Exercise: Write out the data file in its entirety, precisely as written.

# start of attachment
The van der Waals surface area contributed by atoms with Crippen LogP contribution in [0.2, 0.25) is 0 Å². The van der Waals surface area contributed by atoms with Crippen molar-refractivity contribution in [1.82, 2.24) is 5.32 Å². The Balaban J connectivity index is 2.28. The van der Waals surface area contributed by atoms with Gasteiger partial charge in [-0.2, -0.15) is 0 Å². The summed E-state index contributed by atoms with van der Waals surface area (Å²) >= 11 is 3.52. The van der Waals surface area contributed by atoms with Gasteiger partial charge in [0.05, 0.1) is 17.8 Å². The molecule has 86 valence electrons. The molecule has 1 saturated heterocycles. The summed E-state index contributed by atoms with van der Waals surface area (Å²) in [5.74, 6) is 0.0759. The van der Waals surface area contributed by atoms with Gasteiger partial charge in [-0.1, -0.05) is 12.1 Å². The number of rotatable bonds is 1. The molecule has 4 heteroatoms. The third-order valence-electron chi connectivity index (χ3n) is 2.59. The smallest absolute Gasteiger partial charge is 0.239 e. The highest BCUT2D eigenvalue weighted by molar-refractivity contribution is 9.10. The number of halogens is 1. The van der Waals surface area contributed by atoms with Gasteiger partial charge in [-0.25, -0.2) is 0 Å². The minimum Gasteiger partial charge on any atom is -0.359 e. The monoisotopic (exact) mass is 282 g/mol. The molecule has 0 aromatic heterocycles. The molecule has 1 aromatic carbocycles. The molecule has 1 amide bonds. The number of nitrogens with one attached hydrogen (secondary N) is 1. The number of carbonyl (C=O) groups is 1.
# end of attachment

The van der Waals surface area contributed by atoms with Crippen LogP contribution in [0.2, 0.25) is 0 Å². The van der Waals surface area contributed by atoms with Crippen molar-refractivity contribution in [1.82, 2.24) is 5.32 Å². The Balaban J connectivity index is 2.28. The van der Waals surface area contributed by atoms with Gasteiger partial charge in [-0.2, -0.15) is 0 Å². The summed E-state index contributed by atoms with van der Waals surface area (Å²) >= 11 is 3.52. The van der Waals surface area contributed by atoms with Gasteiger partial charge in [0.05, 0.1) is 17.8 Å². The molecule has 86 valence electrons. The molecule has 1 saturated heterocycles. The summed E-state index contributed by atoms with van der Waals surface area (Å²) in [5.74, 6) is 0.0759. The van der Waals surface area contributed by atoms with Gasteiger partial charge in [-0.1, -0.05) is 12.1 Å². The number of rotatable bonds is 1. The molecule has 4 heteroatoms. The third-order valence-electron chi connectivity index (χ3n) is 2.59. The smallest absolute Gasteiger partial charge is 0.239 e. The highest BCUT2D eigenvalue weighted by molar-refractivity contribution is 9.10. The number of halogens is 1. The van der Waals surface area contributed by atoms with Gasteiger partial charge in [-0.25, -0.2) is 0 Å². The minimum Gasteiger partial charge on any atom is -0.359 e. The monoisotopic (exact) mass is 282 g/mol. The molecule has 0 aromatic heterocycles. The molecule has 1 aromatic carbocycles. The molecule has 1 amide bonds. The number of nitrogens with one attached hydrogen (secondary N) is 1. The number of carbonyl (C=O) groups is 1.